What You Should Know

The thyroid is that small, unassuming gland in the front of the neck. Despite its tiny presence, this gland packs a punch, secreting hormones into the body that assist in maintaining and regulating every cell in the body. Pretty impressive, huh?

When patients go to their health care provider complaining of various, nonspecific symptoms, it can throw the doctor for a loop. Why do the symptoms of thyroid dysfunction vary so much? Since it is involved in pretty much everything in the body’s functioning, it can also begin to affect different areas of the body in each case, often making diagnosing thyroid disorder difficult.

The symptoms of thyroid disease are:

  • fatigue
  • rapid weight gain or weight loss
  • mood swings
  • anxiety
  • depression
  • muscle and joint pain
  • intolerance to cold
  • poor concentration
  • swelling in neck area
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The two most common thyroid problems are the overproduction of thyroid hormones (hyperthyroidism), and the underproduction of thyroid hormones (hypothyroidism). Patients with hyperthyroidism most commonly report feeling wired and anxious, while patients with hypothyroidism report opposing effects - reporting lethargy, having brain fog, and even depression.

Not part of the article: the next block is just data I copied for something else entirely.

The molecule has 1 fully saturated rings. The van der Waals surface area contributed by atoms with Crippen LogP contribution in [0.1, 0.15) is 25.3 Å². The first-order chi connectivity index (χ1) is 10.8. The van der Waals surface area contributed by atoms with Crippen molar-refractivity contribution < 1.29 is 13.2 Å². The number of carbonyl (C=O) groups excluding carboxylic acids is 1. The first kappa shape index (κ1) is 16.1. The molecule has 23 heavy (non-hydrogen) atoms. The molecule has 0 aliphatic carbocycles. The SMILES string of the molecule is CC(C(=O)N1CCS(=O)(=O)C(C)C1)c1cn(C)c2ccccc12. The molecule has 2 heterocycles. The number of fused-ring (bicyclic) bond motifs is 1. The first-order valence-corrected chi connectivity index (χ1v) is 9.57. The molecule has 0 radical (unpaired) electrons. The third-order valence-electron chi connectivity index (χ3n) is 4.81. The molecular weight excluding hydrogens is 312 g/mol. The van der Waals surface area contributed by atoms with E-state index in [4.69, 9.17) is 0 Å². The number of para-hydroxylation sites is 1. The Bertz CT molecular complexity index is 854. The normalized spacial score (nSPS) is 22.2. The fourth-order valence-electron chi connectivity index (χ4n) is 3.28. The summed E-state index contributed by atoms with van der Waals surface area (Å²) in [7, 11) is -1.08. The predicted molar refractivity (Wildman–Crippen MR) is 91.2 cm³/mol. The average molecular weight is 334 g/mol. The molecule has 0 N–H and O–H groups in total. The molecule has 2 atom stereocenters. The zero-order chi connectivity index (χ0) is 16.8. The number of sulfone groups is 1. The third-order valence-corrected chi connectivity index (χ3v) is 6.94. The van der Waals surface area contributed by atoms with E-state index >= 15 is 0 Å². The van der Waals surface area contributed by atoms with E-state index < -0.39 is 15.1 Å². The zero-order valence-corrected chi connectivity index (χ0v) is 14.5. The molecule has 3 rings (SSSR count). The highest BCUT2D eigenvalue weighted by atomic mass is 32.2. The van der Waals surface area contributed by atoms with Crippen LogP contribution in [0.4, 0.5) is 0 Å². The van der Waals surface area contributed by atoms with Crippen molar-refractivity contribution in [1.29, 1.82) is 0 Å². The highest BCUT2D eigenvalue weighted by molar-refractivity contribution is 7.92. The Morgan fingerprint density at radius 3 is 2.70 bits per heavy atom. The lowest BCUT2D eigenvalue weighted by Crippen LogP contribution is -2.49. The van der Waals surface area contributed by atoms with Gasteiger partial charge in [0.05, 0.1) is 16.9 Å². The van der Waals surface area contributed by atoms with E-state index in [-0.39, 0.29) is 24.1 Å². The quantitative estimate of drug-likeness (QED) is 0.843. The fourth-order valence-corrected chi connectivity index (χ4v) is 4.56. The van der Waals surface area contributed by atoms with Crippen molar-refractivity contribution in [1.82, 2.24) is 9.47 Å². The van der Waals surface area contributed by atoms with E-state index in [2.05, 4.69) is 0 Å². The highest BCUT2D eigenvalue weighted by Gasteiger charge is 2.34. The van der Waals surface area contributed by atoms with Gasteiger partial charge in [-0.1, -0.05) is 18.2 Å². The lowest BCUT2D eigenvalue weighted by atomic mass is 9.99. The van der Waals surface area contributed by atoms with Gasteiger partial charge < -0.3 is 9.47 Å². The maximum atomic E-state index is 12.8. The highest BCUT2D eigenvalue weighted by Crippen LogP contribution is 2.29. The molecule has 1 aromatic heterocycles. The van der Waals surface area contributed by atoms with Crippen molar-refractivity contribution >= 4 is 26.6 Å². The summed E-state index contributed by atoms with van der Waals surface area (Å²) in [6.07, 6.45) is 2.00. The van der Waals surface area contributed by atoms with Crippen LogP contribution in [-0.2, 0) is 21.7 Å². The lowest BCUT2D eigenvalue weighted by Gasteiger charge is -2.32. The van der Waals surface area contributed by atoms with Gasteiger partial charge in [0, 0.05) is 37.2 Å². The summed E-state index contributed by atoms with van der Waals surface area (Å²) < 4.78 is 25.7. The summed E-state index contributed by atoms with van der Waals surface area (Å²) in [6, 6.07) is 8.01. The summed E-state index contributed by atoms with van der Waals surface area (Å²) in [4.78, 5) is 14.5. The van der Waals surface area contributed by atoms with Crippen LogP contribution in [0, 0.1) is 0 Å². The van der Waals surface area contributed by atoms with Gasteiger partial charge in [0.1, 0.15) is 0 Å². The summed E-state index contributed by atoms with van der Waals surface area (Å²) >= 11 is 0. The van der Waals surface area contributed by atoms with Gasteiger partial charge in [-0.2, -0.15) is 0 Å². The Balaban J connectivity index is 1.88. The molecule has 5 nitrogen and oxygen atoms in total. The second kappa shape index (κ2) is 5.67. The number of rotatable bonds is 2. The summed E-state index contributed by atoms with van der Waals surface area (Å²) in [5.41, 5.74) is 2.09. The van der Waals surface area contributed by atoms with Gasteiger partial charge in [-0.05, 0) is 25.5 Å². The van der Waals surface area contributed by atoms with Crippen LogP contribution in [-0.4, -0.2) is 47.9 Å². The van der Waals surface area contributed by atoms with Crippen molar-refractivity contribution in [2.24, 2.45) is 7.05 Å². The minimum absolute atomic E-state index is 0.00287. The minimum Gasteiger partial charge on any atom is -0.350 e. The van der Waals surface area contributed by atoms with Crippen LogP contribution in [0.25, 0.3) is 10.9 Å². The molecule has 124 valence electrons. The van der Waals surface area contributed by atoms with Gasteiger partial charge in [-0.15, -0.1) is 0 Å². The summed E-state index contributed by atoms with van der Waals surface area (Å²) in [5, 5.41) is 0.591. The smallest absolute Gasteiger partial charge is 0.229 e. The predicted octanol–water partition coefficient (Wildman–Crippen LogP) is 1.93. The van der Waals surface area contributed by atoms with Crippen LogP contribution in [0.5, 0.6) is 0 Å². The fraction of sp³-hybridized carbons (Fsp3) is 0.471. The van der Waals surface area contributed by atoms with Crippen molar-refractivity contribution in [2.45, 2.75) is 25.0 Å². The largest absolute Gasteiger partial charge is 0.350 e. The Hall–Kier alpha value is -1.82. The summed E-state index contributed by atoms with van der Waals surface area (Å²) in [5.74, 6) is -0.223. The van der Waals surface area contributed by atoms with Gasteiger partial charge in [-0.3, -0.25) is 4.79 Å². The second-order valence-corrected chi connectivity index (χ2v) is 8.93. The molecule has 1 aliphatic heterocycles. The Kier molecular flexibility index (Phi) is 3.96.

According to the American Thyroid Association, An estimated 20 million Americans have some form of thyroid disease, and up to 60 percent of those with thyroid disease are unaware of their condition.

Thyroid disease is far more common in women than in men. “Women are more likely to have thyroid disease, depending on the study, five to eight times more than men,” said Dr. Sabina Casula, assistant professor of medicine in the Division of Endocrinology, Diabetes and Metabolism at the University of Miami Miller School of Medicine.

Here’s what you can you do if you suspect you may have thyroid dysfunction.

If you’ve been experiencing any of these symptoms and haven’t determined their cause, the best advice is to make a visit to your health care provider and ask them to check your thyroid. This usually requires a physical exam and hormone blood testing. It shouldn’t take long, and often if they find your thyroid hormone levels to be off, they will prescribe hormone therapy.

If a life filled with hormone therapy isn’t your cup of tea, there are programs available which utilize alternative methods. Programs such as functional medicine have been proven to effectively treat underlying causes of thyroid dysfunction, and have helped many patients reverse the symptoms of thyroid disease - such as weight gain, depression, and concentration issues. They actually provide a more comprehensive and in-depth evaluation and treatment plan that will help to get you in optimal health, and without lifelong use of synthetic hormone therapy.

Either way, understanding how the thyroid functions and recognizing the signs of dysfunction is crucial for early diagnosis and treatment.

Learn about hypothyroidism

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